Structural Equation Modeling to shed light on the controversial role of climate on the spread of SARS-CoV-2

Alessia Spada, Francesco Antonio Tucci, Aldo Ummarino, Paolo Pio Ciavarella, Nicholas Calà, Vincenzo Troiano, Michele Caputo, Raffaele Ianzano, Silvia Corbo, Marco de Biase, Nicola Fascia, Chiara Forte, Giorgio Gambacorta, Gabriele Maccione, Giuseppina Prencipe, Michele Tomaiuolo, Antonio Tucci

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Received date: 22nd September 2020

Climate seems to influence the spread of SARS-CoV-2, but the findings of the studies performed so far are conflicting. To overcome these issues, we performed a global scale study considering 134,871 virologic-climatic-demographic data (209 countries, first 16 weeks of the pandemic). To analyze the relation among COVID-19, population density, and climate, a theoretical path diagram was hypothesized and tested using Structural Equation Modeling (SEM), a powerful statistical technique for the evaluation of causal assumptions. The results of the analysis showed that both climate and population density significantly influence the spread of COVID-19 (p<0.001 and p<0.01, respectively). Overall, climate outweighs population density (path coefficients: climate vs incidence=0.18, climate vs prevalence=0.11, population density vs incidence=0.04, population density vs prevalence=0.05). Among the climatic factors, irradiation plays the most relevant role, with a factor-loading of -0.77, followed by temperature (-0.56), humidity (0.52), precipitation (0.44), and pressure (0.073); for all p<0.001. In conclusion, this study demonstrates that climatic factors significantly influence the spread of SARS-CoV-2. However, demographic factors, together with other determinants, can affect the transmission, and their influence may overcome the protective effect of climate, where favourable.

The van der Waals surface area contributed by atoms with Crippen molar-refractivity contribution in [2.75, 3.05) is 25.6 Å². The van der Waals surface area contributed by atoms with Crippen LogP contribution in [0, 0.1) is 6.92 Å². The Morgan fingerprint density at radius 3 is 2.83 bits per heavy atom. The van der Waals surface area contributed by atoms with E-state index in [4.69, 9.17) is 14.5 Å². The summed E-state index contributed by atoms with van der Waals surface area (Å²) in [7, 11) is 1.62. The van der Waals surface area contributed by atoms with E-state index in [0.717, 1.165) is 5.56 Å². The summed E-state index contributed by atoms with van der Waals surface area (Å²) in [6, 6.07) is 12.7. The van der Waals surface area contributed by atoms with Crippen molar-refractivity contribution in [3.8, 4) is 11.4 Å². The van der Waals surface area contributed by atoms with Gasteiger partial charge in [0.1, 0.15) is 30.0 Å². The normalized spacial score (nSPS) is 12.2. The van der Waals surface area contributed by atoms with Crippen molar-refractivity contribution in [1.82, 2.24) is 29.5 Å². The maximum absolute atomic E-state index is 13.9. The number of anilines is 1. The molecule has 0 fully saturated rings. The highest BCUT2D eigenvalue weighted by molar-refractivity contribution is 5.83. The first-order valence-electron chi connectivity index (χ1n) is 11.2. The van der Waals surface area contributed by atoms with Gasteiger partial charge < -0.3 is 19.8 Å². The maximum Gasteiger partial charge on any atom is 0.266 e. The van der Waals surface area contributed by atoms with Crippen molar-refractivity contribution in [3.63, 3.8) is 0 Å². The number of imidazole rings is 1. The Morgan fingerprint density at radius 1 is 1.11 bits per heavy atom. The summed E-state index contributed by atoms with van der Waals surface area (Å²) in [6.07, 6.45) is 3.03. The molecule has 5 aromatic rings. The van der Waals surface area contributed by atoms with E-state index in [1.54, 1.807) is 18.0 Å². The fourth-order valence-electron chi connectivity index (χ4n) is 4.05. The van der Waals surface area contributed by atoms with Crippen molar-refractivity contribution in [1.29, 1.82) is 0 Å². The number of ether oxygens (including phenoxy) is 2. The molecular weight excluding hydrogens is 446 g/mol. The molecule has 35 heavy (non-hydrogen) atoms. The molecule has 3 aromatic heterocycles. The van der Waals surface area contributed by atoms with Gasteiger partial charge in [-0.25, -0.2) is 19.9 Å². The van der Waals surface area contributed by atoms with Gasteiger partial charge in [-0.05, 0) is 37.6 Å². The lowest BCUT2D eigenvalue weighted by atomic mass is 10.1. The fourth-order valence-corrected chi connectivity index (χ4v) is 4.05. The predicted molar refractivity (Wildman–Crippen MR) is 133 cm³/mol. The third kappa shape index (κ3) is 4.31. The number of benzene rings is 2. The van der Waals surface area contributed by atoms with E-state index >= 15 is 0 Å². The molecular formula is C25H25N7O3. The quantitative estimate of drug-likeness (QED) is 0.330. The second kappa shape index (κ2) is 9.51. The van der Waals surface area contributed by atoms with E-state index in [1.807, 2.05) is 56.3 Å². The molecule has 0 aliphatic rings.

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This is an abstract of a preprint hosted on a preprint server, which is currently undergoing peer review at Scientific Reports. The findings have yet to be thoroughly evaluated, nor has a decision on ultimate publication been made. Therefore, the results reported should not be considered conclusive, and these findings should not be used to inform clinical practice, or public health policy, or be promoted as verified information.

Scientific Reports

Nature Research, Springer Nature